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Marlon James: ‘Gay cure’ priests performed an exorcism on me

Meka Beresford June 1, 2016

Jamaican author Marlon James has revealed how he was tortured and exorcised by priests in Jamaica in an attempt to ‘cure’ his sexuality.

The novelist who was struggling to come to terms with his sexuality in his mid-thirties was pushed into ‘gay cure’ therapy by preachers.

The ‘treatment’ which involved vomiting, prayer and exorcism, led to James fleeing Jamaica at the age of 37.

The ex-gay movement which carried out the treatment on James operates in Jamaica, where it is illegal for men to be gay and punishable with up to 10 years in prison and hard labour.

The movement strongly encourages heterosexual relationships and uses other radical methods in an attempt to alter sexual orientation and stop people pursuing same sex relationships.

James initially believe the cure worked.

According to The Times, he told an audience at the Hay Festival: “I thought ‘Great, I am getting rid of demons’, until I read up on the whole ex-gay thing.”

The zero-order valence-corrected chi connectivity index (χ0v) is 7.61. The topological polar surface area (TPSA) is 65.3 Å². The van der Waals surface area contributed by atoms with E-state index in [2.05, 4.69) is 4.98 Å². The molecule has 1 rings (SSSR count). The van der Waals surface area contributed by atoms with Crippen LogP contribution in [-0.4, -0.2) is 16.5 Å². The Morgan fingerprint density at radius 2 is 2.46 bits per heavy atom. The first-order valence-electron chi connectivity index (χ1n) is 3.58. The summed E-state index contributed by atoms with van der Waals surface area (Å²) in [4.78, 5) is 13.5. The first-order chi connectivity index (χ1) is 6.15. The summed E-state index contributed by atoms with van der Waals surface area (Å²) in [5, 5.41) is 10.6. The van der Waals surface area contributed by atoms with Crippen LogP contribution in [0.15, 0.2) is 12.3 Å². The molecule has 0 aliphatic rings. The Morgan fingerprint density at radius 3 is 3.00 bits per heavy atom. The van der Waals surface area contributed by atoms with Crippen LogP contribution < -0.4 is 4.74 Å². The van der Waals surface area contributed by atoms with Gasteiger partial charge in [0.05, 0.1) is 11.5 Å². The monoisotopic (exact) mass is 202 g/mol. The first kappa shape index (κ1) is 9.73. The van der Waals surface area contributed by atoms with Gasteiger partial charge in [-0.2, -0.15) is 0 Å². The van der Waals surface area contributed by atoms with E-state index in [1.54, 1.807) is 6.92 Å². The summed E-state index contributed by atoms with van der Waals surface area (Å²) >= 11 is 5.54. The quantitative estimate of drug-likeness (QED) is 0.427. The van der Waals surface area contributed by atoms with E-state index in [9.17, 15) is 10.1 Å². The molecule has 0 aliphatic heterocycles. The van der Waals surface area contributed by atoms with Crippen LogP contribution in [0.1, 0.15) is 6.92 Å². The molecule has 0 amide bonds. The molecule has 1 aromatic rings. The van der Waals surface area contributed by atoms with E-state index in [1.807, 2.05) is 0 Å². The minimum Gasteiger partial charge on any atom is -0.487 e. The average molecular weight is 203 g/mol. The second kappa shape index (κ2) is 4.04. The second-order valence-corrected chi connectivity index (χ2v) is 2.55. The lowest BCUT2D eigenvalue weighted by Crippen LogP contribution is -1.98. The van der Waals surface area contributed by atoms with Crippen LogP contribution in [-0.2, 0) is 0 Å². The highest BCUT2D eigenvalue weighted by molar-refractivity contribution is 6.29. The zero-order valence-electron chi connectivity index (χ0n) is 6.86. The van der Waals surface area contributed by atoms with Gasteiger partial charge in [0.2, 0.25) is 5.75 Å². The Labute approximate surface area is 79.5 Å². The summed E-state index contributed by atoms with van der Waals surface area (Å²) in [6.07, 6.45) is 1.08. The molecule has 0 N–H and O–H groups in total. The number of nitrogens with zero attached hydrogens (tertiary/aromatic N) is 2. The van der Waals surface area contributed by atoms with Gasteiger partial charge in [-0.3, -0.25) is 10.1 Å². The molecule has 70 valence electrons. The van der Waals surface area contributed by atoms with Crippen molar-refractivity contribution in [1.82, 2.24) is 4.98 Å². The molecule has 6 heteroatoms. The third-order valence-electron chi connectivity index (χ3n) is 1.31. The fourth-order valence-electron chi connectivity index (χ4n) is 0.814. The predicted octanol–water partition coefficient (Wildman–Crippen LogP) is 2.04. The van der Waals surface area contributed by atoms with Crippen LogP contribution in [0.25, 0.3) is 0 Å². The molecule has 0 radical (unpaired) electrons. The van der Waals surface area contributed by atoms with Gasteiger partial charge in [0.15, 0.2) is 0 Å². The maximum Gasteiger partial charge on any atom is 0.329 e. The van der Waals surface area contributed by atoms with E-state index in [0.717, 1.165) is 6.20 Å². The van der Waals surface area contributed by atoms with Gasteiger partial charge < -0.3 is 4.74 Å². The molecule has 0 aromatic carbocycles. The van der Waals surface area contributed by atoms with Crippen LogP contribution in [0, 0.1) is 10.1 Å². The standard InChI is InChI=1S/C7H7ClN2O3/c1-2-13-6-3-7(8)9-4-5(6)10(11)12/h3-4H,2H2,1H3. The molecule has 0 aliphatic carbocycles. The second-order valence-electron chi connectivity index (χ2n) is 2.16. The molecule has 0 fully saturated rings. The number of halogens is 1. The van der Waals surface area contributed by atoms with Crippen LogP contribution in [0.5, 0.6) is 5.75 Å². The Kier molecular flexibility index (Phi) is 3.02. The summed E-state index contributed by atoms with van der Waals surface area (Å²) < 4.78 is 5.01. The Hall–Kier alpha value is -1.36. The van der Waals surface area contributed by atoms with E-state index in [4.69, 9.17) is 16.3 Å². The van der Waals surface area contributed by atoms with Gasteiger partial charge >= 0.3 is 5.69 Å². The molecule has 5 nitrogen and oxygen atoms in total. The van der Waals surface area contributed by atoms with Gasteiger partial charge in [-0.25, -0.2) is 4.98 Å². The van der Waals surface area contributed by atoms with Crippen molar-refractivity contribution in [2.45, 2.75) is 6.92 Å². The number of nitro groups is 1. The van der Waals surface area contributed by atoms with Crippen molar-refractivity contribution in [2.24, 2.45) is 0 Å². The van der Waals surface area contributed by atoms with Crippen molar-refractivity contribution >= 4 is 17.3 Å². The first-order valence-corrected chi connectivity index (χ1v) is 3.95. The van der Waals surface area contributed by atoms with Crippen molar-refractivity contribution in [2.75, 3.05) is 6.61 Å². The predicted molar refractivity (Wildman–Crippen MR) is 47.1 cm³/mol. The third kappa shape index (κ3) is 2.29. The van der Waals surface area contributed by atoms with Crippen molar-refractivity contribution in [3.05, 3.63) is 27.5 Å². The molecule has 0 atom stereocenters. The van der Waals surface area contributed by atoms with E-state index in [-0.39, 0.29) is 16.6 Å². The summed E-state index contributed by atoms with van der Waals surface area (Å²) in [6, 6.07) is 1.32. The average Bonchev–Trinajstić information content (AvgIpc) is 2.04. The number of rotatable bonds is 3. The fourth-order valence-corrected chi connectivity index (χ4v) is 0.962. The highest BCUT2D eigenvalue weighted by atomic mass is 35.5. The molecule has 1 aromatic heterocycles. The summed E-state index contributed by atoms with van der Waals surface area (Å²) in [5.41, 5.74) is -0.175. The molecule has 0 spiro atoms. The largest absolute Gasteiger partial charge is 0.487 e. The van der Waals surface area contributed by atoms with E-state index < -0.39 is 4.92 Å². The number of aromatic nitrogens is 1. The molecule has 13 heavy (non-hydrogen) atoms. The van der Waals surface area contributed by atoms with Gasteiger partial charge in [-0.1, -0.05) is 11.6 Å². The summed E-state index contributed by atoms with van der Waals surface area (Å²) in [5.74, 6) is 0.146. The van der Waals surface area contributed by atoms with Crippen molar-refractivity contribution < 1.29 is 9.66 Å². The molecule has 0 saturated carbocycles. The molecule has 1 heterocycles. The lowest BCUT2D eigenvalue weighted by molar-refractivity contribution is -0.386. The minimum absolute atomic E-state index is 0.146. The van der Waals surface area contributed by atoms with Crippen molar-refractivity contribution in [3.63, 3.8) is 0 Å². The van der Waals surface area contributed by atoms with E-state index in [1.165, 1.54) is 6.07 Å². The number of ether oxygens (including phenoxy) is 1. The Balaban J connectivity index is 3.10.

He added: “It is dangerously misleading and I think has been discredited. It is a really primitive and backward way of curing people.”

Last year, the 45 year old became the first Jamaican writer to win the Man Booker prize for his violent thriller, A Brief History of Seven Killings, which explores gay characters to reflect hypocrisy and being gay in Jamaica.

Jamaica is considered to be one of the more dangerous places for LGBT people to live, despite gay sex between females being legal.

The World Health Organisation has discredited ‘gay cure’ therapy, stating that it is damaging for a person’s physical and mental health.

More: Americas, Gay, gay cure therapy, Jamaica, Jamaica, LGBT, Man Booker Prize, marlon james

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